Finding Fred McConnell
Aviation in the heartland has fewer than six degrees of separation.
- By Rebecca Maksel
- Air & Space magazine, January 2008
Courtesy Lemuel C. Shattuck
Lemuel Shattuck, a pilot and aviation instructor, is also that rare thing: a natural writer. Although his story in our December 2007 issue Jim Bumgarner’s in the 1980s when Bumgarner first heard of an abandoned airplane in Kansas. While Bumgarner researched and restored the Fleet, Shattuck was inspired to track down Kittie Lou McConnell-English, the former pilot’s daughter, and record her family’s story. Air & Space associate editor Rebecca Maksel talked to both author and daughter about the experience.
A&S: How did this story come about?
Lemuel Shattuck: I attended Central Missouri State University (now known as the University of Central Missouri) from 1983 to 1988. During my studies, I worked part-time under Jim Bumgarner’s supervision maintaining university aircraft, eventually accumulating enough experience to become an airframe and powerplant mechanic. Jim, in fact, gave me my practical examination. One of the students I worked with, Mark Zerener, was the individual who told Jim about the Fleet. We have no idea where Zerener is now.
I contacted Kittie Lou after seeing a posting of hers on the McConnell Air Force Base Web site correcting a post misspelling the name of her paternal grandfather. I had no idea that Fred McConnell had any living descendants, and she had no idea that her father’s airplane was still in existence. We have been in contact since that time and she has been more than helpful on this project.
There are so many details to this story that it was hard to pare it down to 700 words. The fact that Fred worked for Boeing and built an airplane in his backyard is condensed to “brought up in the pre-war aviation milieu in Wichita.” Blondie auditioned for Bill “Bojangles” Robinson as a young girl and was offered a Hollywood contract before Shirley Temple came along. Her father forbade it. Kittie Lou herself is a dancer.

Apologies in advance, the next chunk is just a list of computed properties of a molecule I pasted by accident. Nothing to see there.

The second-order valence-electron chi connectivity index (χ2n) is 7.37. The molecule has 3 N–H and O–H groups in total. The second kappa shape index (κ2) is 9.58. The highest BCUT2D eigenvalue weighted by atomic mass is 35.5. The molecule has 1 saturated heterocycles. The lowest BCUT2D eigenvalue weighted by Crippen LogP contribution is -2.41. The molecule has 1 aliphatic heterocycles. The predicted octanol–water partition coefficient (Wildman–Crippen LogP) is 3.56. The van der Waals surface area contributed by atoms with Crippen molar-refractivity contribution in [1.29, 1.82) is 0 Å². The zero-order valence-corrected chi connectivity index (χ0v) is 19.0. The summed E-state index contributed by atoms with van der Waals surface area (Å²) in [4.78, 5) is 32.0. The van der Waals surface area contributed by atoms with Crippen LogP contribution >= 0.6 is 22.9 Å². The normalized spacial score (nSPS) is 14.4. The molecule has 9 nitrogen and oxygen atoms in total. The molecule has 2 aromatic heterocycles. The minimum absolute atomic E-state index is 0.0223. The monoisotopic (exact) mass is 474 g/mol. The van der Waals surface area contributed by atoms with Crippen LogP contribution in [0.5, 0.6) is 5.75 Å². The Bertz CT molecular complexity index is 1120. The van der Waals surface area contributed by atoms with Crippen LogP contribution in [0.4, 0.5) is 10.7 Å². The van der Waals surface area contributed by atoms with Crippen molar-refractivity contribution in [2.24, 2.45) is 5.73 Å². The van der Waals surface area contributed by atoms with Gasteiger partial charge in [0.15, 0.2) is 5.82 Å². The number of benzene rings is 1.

Jim is one of the dwindling holdouts from what I consider to be the true Golden Age of aviation. He can take anything and bend it to his will. I watched him make a pump to charge his Scuba tanks out of a B-29 air pump, a pipe filled with activated charcoal and another stuffed with sanitary napkins; it worked flawlessly. Jim lives and breathes aviation. He is 78 this year and I dislike contemplating the world without him in it. He still goes to the airport most days and attends many fly-ins with the Fleet, his J3 or his Sea Bee. Jim’s love of aviation mirrors that of Fred McConnell, and that, as much as the Fleet, draws the two together through the decades.
A&S: Tell us how you first “met” Lem Shattuck, author of our “Restoration” story, and also about the significance of McConnell Air Force Base to your family.
Kittie Lou McConnell-English: It is truly an amazing story how I came to meet Lem and subsequently have become friends over the Internet. He is a remarkable and talented person, and I have come to respect and admire him during the course of his putting together the story for Air & Space/Smithsonian magazine.
McConnell Air Force Base was dedicated to my father and two uncles, who represented all of the men and women who went off to fight in World War II, and any war, for that matter. They would have been humbled and shocked beyond belief to have such an honor.
Wichita folks had a tough job in 1954 when they decided to rename the base after a local person, and they just happened to finally choose three hometown brothers out of the countless choices who were the epitome of people’s ideals.
I remember the base dedication ceremony well. General H.R. Spicer made an indelible impression on me as a 10-year-old girl. Not only was he quite charming, but he was very attentive to my little brother, little sister, and me during the dedication. He was a very caring and loving person. His smile was from ear to ear, and the twinkle of his eyes was mesmerizing. He was most definitely not the usual stiff officer type.
It was simply spine-tingling to have “accidentally” encountered Lem, and then to have him tell me how my father and mother’s plane was found, piece by piece, in a Kansas wheat field, and then restored. My husband, Bruce, and I are planning a trip sometime in the next year, to go back and meet Lem in person, and also Mr. Bumgarner, the owner and restorer of the Fleet.